Your mind is the ideal sparring partner when it comes to boxing.
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In boxing, kickboxing and virtually any martial art that involves striking, speed kills. Being able to land a strike with speed and power is as important as being able to avoid attacks from your opponent. Once you have your technique down, you need to gear your training toward exercises that help you punch faster. When it comes to punching speed, keep your workouts simple, intense and to-the-point. Resistance exercises and punching a heavy bag are effective, but shadow boxing will allow you to develop your punching speed more than anything else.
One of the simplest boxing exercises may also be the most effective for increasing the speed of your punches. Beginning and ending all of your workouts with a few short rounds of shadow boxing will help you increase the speed at which you can fire off combinations. To shadow box correctly, you first need to learn the proper technique to throw your punches. Once you've mastered the basics in footwork, positioning and punching, let your imagination be your guide. Work on specific techniques such as jabs and crosses or invent live combat scenarios to help you develop movement and reaction speed for your punches.
How it Works
A big component of speed training comes down to repetition. The more you punch, the faster and harder your punches will be. If your training focus is on punching faster, shadow boxing will allow you to reach your maximum potential. Remove all resistance from the exercise by punching bare-handed and striking at the air. In addition to conditioning your muscles to faster twitches, shadow boxing conditions your muscles to fire quicker in response to mental commands, giving you total control over your body in a way resistance training cannot.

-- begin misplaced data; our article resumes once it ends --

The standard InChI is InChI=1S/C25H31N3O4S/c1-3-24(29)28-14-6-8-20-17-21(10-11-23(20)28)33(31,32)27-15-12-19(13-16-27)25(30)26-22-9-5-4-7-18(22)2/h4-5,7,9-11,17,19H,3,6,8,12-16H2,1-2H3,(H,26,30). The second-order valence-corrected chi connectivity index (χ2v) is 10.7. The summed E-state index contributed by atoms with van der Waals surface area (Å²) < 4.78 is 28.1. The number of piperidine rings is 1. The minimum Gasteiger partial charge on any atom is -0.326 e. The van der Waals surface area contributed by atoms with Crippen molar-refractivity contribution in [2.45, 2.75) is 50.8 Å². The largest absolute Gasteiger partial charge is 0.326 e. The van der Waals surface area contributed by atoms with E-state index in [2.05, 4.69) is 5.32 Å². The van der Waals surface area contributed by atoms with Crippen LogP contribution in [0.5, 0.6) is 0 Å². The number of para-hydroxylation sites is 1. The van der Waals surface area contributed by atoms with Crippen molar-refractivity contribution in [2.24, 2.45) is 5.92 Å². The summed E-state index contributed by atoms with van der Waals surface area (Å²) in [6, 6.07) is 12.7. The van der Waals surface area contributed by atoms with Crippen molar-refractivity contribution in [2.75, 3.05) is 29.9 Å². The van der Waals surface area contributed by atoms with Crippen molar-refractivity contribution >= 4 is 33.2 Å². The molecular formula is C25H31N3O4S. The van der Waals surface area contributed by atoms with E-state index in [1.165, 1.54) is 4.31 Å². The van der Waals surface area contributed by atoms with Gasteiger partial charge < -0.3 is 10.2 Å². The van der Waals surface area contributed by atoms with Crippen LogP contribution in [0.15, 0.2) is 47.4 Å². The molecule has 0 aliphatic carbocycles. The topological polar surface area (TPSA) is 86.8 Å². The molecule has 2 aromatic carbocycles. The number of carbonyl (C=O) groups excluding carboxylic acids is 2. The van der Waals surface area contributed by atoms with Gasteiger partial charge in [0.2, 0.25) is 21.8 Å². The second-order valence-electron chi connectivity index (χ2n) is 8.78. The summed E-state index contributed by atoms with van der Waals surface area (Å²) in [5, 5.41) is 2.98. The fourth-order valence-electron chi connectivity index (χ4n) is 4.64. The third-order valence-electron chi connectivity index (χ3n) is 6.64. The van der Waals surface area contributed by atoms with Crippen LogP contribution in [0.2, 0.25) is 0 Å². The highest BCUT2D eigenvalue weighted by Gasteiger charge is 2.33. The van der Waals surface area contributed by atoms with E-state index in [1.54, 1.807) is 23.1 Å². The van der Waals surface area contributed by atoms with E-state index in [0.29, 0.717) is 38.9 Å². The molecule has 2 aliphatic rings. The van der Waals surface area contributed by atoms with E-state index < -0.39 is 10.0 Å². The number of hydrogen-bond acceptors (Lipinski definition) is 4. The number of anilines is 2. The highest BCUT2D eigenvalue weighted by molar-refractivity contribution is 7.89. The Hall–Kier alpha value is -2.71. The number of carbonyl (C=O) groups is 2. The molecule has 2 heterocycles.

Punching with real speed increases your heart rate and pushes you into the anaerobic conditioning zone. Because of this, it's important to develop muscular endurance so you can fight through lactic acid buildups and continue to punch with speed and power. Hitting a speed bag and doing burnout rounds of fast punching on a heavy bag forces you to overcome muscle fatigue and work through resistance forces at the same time. Punching is a full-body movement, which recruits your arms, shoulders, back, core and legs in a quick response. Thus, functional body-weight exercises such as pushups, planks and pullups can go a long way toward increasing punching speed. Plyometric exercises such as box jumps, long jumps, burpees and stair runs are effective for giving you the ability to generate maximum power in the shortest amount of time.
Programming and Considerations
Knowing how to structure your training routine for faster punches is almost as important as knowing which exercises to perform. Skill training, such as shadow boxing and bag work, should be done every time you train, while more intense anaerobic exercises like plyometric drills should not be done on consecutive days. When you do shadow box, aim for two or three rounds of two to three minutes both at the beginning and end of your workout. You can sprinkle a few more rounds in throughout the day if you're feeling up to it. Listen to your body throughout your training and pull back when necessary. Fatigue often leads to a breakdown in technique. Intense punching drills can also lead to shoulder injuries.